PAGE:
I am embarrassed to admit that I have a hard time getting through books these days. It is even more embarrassing when I see the confession written out before me. Sigh.

My book club laughs about the fact that I am in a book club, because I rarely make it very deep into the assigned book before it is time for us to gather and discuss. Thankfully, they like me, and we talk about a whole lot more stuff than the book each month, but still, I am embarrassed by my paltry performance. Every single time.

It mostly makes me sad because I was a voracious reader for most of my life. When I was young we would go to the library weekly and I would bring home stack after stack after stack of books and read every one before we went back the next Saturday.

Our neighborhood library was the Tucker-Reid H. Cofer Library, tucked at the end of a dead-end street behind the post office. They have since built a new one, but back then it was this interesting mid-century style octagonal building with peaked roofs on each side and windows filling the triangles they created. The kids’ book section was on the left along the walls as you first walked in, and I can see and feel and smell every bit of the experience to this day.

In between the near weekly trips to our local library, we would visit the main DeKalb County library in downtown Decatur. That was a wholly different experience, a towering brick and concrete and columned structure that made you feel you were entering a terribly important place. I always felt more serious when I looked for books in the main library, in fact I don’t even remember reading any children’s books there, though I’m sure I did.

I often ended up in the nature section downstairs. I even remember beginning to read Joy Adamson’s “Born Free” sitting on the floor between the shelves, so excited I was to delve into the story. The tile floor, the radiator clicking and hissing, the enveloping quiet, all come to mind when I recall her Kenyan safari setting, blended together in a way that only a book lover can understand.

When I was a young newlywed settling in Rome, one of the first places I became familiar with was the Rome-Floyd County Library. It was within walking distance of my home, but I usually drove there because I was likely transporting a healthy stack of books to and fro. I read all kinds of stuff back then, but the majority of my time was spent in the cookbook section and that is most of what I carried home. This was long before Pinterest and blogs and cooking websites, and I couldn’t justify splurging on too many magazines on our starving artist income, but boy, did I love to cook and plan menus and consider concoctions.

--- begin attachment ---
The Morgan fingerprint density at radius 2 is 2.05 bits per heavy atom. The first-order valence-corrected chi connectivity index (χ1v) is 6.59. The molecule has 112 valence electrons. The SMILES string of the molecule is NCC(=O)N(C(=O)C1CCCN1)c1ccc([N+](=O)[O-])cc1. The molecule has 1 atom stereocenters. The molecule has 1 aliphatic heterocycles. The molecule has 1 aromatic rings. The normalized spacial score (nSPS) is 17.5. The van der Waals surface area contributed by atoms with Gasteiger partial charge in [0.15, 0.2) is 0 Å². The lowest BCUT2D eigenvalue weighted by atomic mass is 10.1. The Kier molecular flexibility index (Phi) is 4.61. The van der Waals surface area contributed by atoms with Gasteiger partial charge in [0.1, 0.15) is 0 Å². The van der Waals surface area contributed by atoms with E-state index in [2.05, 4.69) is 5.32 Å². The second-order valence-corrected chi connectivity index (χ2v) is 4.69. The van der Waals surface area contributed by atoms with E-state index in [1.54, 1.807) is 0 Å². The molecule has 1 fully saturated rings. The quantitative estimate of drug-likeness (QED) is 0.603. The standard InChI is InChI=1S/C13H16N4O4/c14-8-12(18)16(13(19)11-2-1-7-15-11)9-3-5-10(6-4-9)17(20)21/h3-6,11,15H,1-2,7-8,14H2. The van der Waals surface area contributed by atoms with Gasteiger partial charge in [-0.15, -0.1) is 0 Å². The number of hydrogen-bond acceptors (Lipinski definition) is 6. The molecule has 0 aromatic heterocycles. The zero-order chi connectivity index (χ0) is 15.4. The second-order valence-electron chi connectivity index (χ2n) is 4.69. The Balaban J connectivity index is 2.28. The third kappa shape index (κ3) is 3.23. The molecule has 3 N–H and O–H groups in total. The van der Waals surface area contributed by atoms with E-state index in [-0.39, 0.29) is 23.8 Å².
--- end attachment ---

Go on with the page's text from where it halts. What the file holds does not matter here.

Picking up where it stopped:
I have gathered many cookbooks of my own over the years, and they now spend most of their time gathering dust on the shelves of my kitchen. I cook a lot less now and if I look for a recipe I’m far more likely to turn on my computer or smartphone than to turn the pages of a book, but that sure does make me sad. Those borrowed books were like old friends and so many delicious and fun times were inspired by their wisdom!

And, of course, when my daughter was young, we were frequent fliers in the children’s section of the library. We had so much fun reading together and I properly raised her to lug stacks of books home each week and to enjoy all of the fun activities the librarians organized. There is nothing better than watching your child experience the joy of a good story, and she took that to heart as she grew, writing numerous lengthy stories and planning out storyboards for her next great novel. Even in college she is continuing to work on what I feel is a story with great promise. We shall see where that leads.

Over the years I have managed to completely abandon the joy of trips to the library. Am I the only one?

I recently found myself in need of a trip to the library. When I arrived, the first thing I did was to venture back to the cookbook section to see if any of my old favorites were still there. It was like visiting your old school and finding that it is filled with all new students, just as young and filled with promise as you remember feeling, but looking completely different from what you recall. I scanned the shelves and even brought a couple of them home to peruse and I did, again, find inspiration in those pages.

I thought to myself, “I should start coming to the library again, maybe it can help inspire me to secure the time to read that I am finding so elusive.” I decided to poll my friends on social media and see if they, too, find themselves out of the library habit. I’m now embarrassed to say that many of them enthusiastically shared with me how often they still go! I was sure that I would get many people my age saying that, while they used to go or grew up going or took their children, they no longer utilize this wonderful resource in the midst of our modern electronic and busy lives.

I feel like I have been missing out on a rich and wonderful habit and it makes it even worse knowing that many of my friends never stopped. I hope that I will run into you one day soon as I get back to the treasure trove that is our library system. But, if I’m reading, please don’t disturb me. I’m easily distracted in my old age, and I’d really like to actually finish a book.

Monica Sheppard is a freelance graphic designer, beekeeper, mother and community supporter living in Rome.

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